A big challenge facing brands are the mixed signals coming from consumers’ expectations of what to expect from the brands that they ‘like’ on Facebook. After “liking” a company, 51% of consumers say they expect the company to send them marketing messages. And to the exact contrary, 40% say they don’t expect to receive marketing messages from the company. The remaining 9% don’t know what they should expect. Those numbers are enough to have companies scratching their collective heads and wondering – what do I do?
What’s also true is that different expectations can be expected depending on the age and gender of the consumer. Consumers who are 24 and younger are the least likely to expect marketing messages via Facebook (40%). However, those who are 35 and older are far more likely to expect marketing messages after becoming FANS (55%). In addition, women are more likely than men to expect marketing messages through Facebook. Only 44% of men equate “liking” a brand with permission to send marketing messages, while 55% of women make this connection. (The jury is still out on whether IBM Watson expects marketing messages from companies that it likes on Facebook – although it would likely filter out the messages incredibly fast if they weren’t in line with its plan for complete world domination.)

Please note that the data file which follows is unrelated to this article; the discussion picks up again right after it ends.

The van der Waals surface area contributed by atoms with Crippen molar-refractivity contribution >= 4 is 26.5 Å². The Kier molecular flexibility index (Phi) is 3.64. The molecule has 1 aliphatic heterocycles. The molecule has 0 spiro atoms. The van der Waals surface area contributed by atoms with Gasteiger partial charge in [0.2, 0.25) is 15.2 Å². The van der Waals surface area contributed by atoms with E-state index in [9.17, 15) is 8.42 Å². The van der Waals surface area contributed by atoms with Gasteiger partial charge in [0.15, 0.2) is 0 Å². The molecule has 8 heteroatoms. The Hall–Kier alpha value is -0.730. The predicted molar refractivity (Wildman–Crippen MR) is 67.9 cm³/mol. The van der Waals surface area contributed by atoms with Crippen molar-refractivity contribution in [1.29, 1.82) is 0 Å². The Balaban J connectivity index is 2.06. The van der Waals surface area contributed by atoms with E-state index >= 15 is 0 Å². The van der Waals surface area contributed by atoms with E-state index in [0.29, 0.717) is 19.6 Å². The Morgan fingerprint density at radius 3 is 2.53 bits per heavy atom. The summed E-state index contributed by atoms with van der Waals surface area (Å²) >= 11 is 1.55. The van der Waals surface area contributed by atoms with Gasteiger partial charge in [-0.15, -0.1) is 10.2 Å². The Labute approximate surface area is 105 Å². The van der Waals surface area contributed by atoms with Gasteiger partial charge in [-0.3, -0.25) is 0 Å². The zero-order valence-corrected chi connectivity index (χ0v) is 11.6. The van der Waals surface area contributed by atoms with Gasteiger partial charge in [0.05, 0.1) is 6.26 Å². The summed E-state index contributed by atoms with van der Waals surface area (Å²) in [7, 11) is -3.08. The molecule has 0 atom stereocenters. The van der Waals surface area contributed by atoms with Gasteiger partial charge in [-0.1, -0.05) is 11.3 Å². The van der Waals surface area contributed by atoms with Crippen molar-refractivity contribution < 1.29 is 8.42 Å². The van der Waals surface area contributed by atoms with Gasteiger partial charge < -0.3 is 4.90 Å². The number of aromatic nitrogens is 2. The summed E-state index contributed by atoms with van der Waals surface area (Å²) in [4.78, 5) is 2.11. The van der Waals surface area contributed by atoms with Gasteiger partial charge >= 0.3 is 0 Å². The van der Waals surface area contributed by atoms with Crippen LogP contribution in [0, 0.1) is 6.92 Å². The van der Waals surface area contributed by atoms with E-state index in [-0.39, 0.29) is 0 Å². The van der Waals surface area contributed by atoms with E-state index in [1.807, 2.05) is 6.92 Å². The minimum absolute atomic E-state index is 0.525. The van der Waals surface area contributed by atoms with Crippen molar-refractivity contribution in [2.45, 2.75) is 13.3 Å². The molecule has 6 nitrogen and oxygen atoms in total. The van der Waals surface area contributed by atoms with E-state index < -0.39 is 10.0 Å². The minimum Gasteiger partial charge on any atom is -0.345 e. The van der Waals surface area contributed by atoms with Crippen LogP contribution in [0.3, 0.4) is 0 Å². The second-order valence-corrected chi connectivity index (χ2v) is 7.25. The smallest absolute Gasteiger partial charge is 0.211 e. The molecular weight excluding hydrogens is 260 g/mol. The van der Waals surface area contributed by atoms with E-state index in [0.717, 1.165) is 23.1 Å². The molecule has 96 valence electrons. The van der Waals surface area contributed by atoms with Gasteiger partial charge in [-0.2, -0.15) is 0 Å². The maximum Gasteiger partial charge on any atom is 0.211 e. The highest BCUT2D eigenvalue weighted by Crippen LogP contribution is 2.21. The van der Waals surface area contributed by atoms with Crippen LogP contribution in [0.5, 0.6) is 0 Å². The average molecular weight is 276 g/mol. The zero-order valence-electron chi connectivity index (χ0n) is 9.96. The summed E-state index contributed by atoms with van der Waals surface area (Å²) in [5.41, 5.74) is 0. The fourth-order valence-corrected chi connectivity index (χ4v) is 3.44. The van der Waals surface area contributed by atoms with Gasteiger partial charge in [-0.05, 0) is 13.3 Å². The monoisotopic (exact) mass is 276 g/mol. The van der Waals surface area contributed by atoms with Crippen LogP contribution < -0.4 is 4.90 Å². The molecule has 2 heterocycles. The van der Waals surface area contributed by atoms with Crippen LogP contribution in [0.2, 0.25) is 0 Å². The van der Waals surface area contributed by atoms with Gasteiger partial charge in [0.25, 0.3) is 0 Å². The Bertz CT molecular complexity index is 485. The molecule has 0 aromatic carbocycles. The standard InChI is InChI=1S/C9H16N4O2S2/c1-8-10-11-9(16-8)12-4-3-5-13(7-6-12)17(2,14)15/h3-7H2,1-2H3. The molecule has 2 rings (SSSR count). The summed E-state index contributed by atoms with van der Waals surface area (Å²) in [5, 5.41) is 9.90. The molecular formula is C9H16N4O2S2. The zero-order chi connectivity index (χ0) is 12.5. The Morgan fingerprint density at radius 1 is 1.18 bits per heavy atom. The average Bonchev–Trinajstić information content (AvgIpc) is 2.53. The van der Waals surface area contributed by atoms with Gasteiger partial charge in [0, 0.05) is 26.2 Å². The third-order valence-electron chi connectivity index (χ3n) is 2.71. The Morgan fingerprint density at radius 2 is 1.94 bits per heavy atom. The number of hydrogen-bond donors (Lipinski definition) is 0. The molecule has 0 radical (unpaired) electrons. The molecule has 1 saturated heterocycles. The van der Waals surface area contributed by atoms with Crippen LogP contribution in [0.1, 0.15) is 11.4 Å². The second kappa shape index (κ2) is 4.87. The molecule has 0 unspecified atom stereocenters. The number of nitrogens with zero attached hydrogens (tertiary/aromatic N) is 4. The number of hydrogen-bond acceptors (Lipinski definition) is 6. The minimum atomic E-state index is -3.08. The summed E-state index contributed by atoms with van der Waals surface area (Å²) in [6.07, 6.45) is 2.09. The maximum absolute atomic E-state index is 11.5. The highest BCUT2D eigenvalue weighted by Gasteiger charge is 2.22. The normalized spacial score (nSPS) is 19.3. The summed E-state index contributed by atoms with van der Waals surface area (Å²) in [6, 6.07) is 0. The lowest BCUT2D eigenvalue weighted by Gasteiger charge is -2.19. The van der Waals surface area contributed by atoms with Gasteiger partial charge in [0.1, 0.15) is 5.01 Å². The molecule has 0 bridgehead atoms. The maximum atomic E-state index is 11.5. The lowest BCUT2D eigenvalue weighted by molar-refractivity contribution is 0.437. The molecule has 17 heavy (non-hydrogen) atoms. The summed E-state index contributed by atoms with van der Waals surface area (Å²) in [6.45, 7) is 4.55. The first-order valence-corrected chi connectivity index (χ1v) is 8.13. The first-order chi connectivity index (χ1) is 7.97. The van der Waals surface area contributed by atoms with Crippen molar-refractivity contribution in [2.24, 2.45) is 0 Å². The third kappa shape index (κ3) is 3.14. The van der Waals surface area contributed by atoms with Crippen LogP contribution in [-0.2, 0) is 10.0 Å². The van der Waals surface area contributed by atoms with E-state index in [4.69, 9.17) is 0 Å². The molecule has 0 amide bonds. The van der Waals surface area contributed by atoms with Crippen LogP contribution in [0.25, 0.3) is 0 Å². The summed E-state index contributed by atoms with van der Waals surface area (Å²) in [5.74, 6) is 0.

There really does not seem to be a perfect answer for brands when it comes to messaging. How much promotion is too much? How many updates are too much? These are all good questions – and I think aligning your social strategies with the expectation of the audience you have will be the best solution in the long run. For every user you are pleasing, there will be some who think the message is too frequent or too strong. It’s okay to realize you can’t please everyone and just try your best.
Why do Facebook users ‘Unlike’ brands?
Here is the breakdown on the reasons that Facebook consumers ‘unlike’ brands they’ve previously ‘liked’:
63% – Excessive postings—either the individual brand’s postings (44%) or in an attempt to cut down on overall marketing clutter (43%)